Vectorworks Projects for Teaching CADD to Liberal Arts Undergrad Students

In 2008 I introduced a course that instructed Simpson College students in the use of Vectorworks (one of the small handful of standard computer aided drafting programs used by theatrical designers).  I created the course  as a May Term offering with the hopes that it could become a permanent catalog course. When the College introduced a new curriculum a couple of years ago, the faculty of Theatre Simpson rearranged our entire curriculum.  While the new curriculum had even less opportunity in it fo the introduction of a permanent CADD than the previous one,  I took the opportunity to introduce systematic instruction of Vectorworks to Theatre students by spreading the CADD instruction among all of the courses in the design/tech curriculum. This may not be as impressive as it sounds. There are a whole 4 courses in the Design/Tech curriculum.

THTR 121: Technical Production, calls upon students to undertake a survey of all aspects of technical production.  In the course, students learn the basics of tool use, theatrical construction, rigging, theatrical hardware, electrics, lighting,  sewing, scene painting, makeup and drafting.  My colleague, Rick Goetz, who became the instructor for this course teaches the drafting portion by introducing the students to hand-drawn drafting techniques, drawing an orthographic drawing of a simple platform.  Then students are introduced to the basics of CADD after a demonstration of the program by having them reproduce the drawing using Vectorworks.

THTR 123: Introduction to Design for the Stage requires students to spend three to four weeks working on a series of tutorials designed to give them a broad understanding of the many palates, tools and constraints that give Vectorworks such power and flexibility.  Following that, through a series of exercises, they create a floor plan, and from elevations extrude that plan producing a perspective view of the resultant white model using Renderworks.  They then refine an analogue printed version the white model perspective using standard graphic techniques to produce a colored rendering.

Example of Arts & Crafs Chair & Lamp with textures and lighting effects

Example of Arts & Craft Chair & Lamp with textures and lighting effects

THTR 223: Techniques for Set and Costume Designers, calls upon students to spend a quarter of the semester practicing with the Vectorworks/ Renderworks program, producing along the way, a floor plan, wall elevations, and a fully extruded and textured model of a chair  They learn to use and create Resources including Renderworks Textures and Image Shaders and to produce and render lighting effects .  The final CADD project consists of creating a fully extruded, textured and lighted model and perspective rendering of an Arts & Crafts inspired interior setting.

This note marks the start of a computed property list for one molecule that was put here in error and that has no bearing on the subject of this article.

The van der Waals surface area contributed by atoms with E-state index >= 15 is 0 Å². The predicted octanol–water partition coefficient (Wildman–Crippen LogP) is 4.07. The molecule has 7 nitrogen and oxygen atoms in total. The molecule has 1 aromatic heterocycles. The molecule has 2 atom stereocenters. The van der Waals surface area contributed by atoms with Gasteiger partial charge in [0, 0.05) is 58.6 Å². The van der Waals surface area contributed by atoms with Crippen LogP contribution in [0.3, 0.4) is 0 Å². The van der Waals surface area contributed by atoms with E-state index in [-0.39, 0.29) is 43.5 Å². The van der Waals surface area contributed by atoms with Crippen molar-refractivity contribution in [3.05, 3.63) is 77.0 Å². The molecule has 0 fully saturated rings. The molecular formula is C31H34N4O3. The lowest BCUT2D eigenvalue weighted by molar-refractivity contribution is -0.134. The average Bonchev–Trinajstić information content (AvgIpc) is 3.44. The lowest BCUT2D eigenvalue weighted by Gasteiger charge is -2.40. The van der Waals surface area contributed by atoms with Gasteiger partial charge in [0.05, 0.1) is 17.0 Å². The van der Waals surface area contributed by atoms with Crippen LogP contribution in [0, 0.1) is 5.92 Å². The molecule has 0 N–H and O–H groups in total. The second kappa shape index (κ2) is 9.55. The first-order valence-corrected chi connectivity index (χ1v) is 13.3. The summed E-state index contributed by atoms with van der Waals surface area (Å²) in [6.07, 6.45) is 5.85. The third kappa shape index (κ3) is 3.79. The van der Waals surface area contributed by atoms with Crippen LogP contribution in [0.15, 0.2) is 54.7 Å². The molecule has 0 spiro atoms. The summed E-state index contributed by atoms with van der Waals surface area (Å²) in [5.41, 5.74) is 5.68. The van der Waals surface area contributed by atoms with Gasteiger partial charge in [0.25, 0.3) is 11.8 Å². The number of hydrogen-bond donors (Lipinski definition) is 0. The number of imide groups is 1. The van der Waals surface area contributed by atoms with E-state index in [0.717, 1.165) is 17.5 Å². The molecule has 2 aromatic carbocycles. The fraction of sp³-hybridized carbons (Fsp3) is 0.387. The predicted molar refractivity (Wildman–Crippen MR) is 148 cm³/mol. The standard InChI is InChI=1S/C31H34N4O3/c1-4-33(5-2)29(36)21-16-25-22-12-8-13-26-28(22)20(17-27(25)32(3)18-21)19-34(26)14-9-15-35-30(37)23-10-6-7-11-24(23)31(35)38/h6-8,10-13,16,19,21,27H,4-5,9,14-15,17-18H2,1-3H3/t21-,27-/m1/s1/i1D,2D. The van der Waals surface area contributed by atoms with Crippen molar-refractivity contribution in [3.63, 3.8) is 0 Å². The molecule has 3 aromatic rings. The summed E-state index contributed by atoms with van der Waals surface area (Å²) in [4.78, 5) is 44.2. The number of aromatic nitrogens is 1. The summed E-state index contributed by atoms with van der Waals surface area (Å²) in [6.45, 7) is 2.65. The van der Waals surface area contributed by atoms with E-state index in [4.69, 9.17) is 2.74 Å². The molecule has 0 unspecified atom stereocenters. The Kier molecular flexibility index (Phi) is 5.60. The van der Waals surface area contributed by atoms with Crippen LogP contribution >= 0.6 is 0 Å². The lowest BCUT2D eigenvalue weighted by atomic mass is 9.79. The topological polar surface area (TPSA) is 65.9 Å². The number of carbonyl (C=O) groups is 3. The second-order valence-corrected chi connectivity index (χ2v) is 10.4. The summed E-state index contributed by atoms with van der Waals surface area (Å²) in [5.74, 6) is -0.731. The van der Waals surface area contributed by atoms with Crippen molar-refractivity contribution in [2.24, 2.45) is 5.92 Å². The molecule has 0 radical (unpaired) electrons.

Fully Textured Arts & Crafts Set Rendering

Fully Textured Arts & Crafts Set Rendering from THTR 223

THTR 221: Lighting and Sound, (a course that has yet to be offered with the CADD augmented material will find the students exploring the power of Vectorworks by drawing light plots and to utilizing the visualization power of Spotlight in the lighting design process.

While I believe that many of the students are coming a lot further in their understanding and mastery of Vectorworks, Renderworks, and Spotlight with this method (where the basic skills are revisited several times over a couple of years and where the exercises and projects challenge the students to push themselves), we have encountered some difficulties.  Since that initial course offering in 2008 when I convinced the college to purchase 10 licenses of the software, Vectorworks  been updated 5 times.  Furthermore, instead of desktop computers in one of the regular teaching labs, we are using them on computers in a PC laptop lab which receives little direct supervision from the Information Services personnel.  Additionally, students have begun taking advantage of the publisher Nemetschek’s  liberal policy of free downloads of the Vectorworks software  for students.  Therefore, many of the students have downloaded 2012 and 2013 versions of the program onto their personal laptops while the lab is still equipped with the 2008 iteration.  This all leads to a bit of extra chaos as I run my Vectorworksprofessional copy on a Mac and as files saved in more recent formats are unreadable by the earlier editions.  Finally, as anyone who knows the software, Vectorworks has a rather steep learning curve once you begin to work with more than the most basic tools (and even the most basic operations can go horribly wrong when the wrong constraint is active or visibility set for the wrong class or layer of the drawing).

Meanwhile, that’s enough for now! Have fun!  But be safe!

SJM

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